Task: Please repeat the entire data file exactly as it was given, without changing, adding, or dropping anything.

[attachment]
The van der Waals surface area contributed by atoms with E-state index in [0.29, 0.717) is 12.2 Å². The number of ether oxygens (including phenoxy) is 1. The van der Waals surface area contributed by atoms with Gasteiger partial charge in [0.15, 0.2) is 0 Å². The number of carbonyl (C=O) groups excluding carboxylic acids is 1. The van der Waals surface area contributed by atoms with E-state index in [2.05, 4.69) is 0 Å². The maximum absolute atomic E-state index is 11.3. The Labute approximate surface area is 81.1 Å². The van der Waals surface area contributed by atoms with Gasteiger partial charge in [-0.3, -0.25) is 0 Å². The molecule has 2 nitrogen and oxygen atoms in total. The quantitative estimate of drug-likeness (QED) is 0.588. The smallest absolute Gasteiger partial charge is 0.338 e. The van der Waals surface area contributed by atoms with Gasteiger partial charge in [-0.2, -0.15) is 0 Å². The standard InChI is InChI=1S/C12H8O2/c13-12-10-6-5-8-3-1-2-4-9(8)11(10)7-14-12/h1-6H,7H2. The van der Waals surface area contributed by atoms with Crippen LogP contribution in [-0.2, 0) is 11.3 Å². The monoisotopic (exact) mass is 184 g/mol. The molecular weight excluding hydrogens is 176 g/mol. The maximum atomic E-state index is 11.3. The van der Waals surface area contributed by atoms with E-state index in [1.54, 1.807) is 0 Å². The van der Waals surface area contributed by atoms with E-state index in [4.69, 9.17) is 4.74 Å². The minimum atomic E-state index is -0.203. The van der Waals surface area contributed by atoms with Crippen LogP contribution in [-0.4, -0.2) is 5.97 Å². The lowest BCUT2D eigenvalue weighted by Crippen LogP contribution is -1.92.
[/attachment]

The van der Waals surface area contributed by atoms with E-state index in [0.29, 0.717) is 12.2 Å². The number of ether oxygens (including phenoxy) is 1. The van der Waals surface area contributed by atoms with Gasteiger partial charge in [0.15, 0.2) is 0 Å². The number of carbonyl (C=O) groups excluding carboxylic acids is 1. The van der Waals surface area contributed by atoms with E-state index in [2.05, 4.69) is 0 Å². The maximum absolute atomic E-state index is 11.3. The Labute approximate surface area is 81.1 Å². The van der Waals surface area contributed by atoms with Gasteiger partial charge in [-0.3, -0.25) is 0 Å². The molecule has 2 nitrogen and oxygen atoms in total. The quantitative estimate of drug-likeness (QED) is 0.588. The smallest absolute Gasteiger partial charge is 0.338 e. The van der Waals surface area contributed by atoms with Gasteiger partial charge in [-0.2, -0.15) is 0 Å². The standard InChI is InChI=1S/C12H8O2/c13-12-10-6-5-8-3-1-2-4-9(8)11(10)7-14-12/h1-6H,7H2. The van der Waals surface area contributed by atoms with Crippen LogP contribution in [-0.2, 0) is 11.3 Å². The monoisotopic (exact) mass is 184 g/mol. The molecular weight excluding hydrogens is 176 g/mol. The maximum atomic E-state index is 11.3. The van der Waals surface area contributed by atoms with E-state index in [1.54, 1.807) is 0 Å². The van der Waals surface area contributed by atoms with E-state index in [4.69, 9.17) is 4.74 Å². The minimum atomic E-state index is -0.203. The van der Waals surface area contributed by atoms with Crippen LogP contribution in [-0.4, -0.2) is 5.97 Å². The lowest BCUT2D eigenvalue weighted by Crippen LogP contribution is -1.92.